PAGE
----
“Okay, check them out,” the ref said.
I examined the boxers. They were fine.
The fighters became older, in heavier divisions, in sixteen-ounce gloves with more authority in their punches. When a blow of any consequence landed, the fight was stopped, the fighter given an eight count and examined. In amateur boxing things were kept very safe: as they should be. Ten vigilant people at ringside could stop a match at any time. The doctor’s decision trumped the other nine.
Females in the ring wore headgear with a faceguard and large gloves. They were ring savvy. A sexual predator would have his hands full if he tried messing with them. With a daughter and three granddaughters, I’d been opposed to women boxing. No longer. I’m taking them to the boxing gym.
The tournament was a success. My patient thanked me and offered a stipend. I declined and told him to give it to the gym to help the kids out. He brought me a gift–an oversized navy blue beret.
“This is the same kind that Jack Johnson wore in 1909,” he said. “You’ll be fly for a white guy.”
I put it on. I didn’t look “fly,” more like Gene Wilder in “The Silver Streak.”
I refuse to accept that progress hasn’t been made against racism. In 1999 each victim of the Tuskegee syphilis study received $37,000 from the federal government and an apology from President Clinton. They should have been paid a lot more. Obama was elected twice.
From 1894-1968, 3,446 black and 1,297 whites were lynched. We didn’t know their names. Today we know Rodney King, Reginald Denny, Trayvon Martin, Eric Gardner, Sean Bell and the film “Detroit” added Cooper, Pollard and Temple. Knowing their names is to share their humanity.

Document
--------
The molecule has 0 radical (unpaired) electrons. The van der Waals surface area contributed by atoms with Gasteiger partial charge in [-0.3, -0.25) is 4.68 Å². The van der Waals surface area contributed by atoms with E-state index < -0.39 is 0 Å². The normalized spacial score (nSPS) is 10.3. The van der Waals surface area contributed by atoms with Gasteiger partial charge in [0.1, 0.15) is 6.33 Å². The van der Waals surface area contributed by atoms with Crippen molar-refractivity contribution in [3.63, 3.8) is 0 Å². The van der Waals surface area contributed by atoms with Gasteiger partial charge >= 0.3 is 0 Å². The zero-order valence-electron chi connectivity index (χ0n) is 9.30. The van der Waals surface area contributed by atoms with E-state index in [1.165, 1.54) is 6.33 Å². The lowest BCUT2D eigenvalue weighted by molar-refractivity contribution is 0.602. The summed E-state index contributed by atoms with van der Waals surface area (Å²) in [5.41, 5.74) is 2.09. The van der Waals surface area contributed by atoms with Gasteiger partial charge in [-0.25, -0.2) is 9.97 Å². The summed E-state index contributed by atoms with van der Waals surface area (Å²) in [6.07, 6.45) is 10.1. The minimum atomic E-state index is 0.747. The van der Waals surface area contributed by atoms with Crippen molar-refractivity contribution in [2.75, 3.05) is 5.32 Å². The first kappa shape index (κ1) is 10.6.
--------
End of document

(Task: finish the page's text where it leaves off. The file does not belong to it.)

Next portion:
Obviously we still have a long way to go.
The recent turmoil in Charlottesville broke my heart just like the troubles of Detroit did fifty years ago. Sadly I watched the candlelight vigil for Heather Heyer at the University of Virginia. I was a medical resident at UVA from 1978-81. My memory was of a fine school with a wonderful residency program. The atmosphere contained the living spirit of Thomas Jefferson with a dash of Edgar Allen Poe. The school was, and is, governed by an honor code.
I saw no honor in the barbarism of August.
I still volunteer as a fight doctor in Detroit and now Pontiac and Flint. My patient is doing very well and continues to mentor young boxing talent. We are united and continue fighting to heal.
Olaf Kroneman graduated from the Michigan State University College of Human Medicine with an MD. Dr. Kroneman interned at the Mayo Clinic in Rochester, Minnesota, then attended the University of Virginia to complete a residency in internal medicine. He completed a fellowship in nephrology at Massachusetts General Hospital and Harvard Medical School. His work has appeared in literary magazines. His story, “Fight Night,” won the Winning Writers Sports Fiction and Essay Contest, and “The Recidivist,” won the Writer’s Digest short story contest. His essay “Detroit Golden Gloves” was selected as Editor’s Choice by inscape, honoring the top nonfiction piece. In 2010, he was nominated for a Pushcart Prize for his story, “A Battlefield Decision.” OlafKroneman.com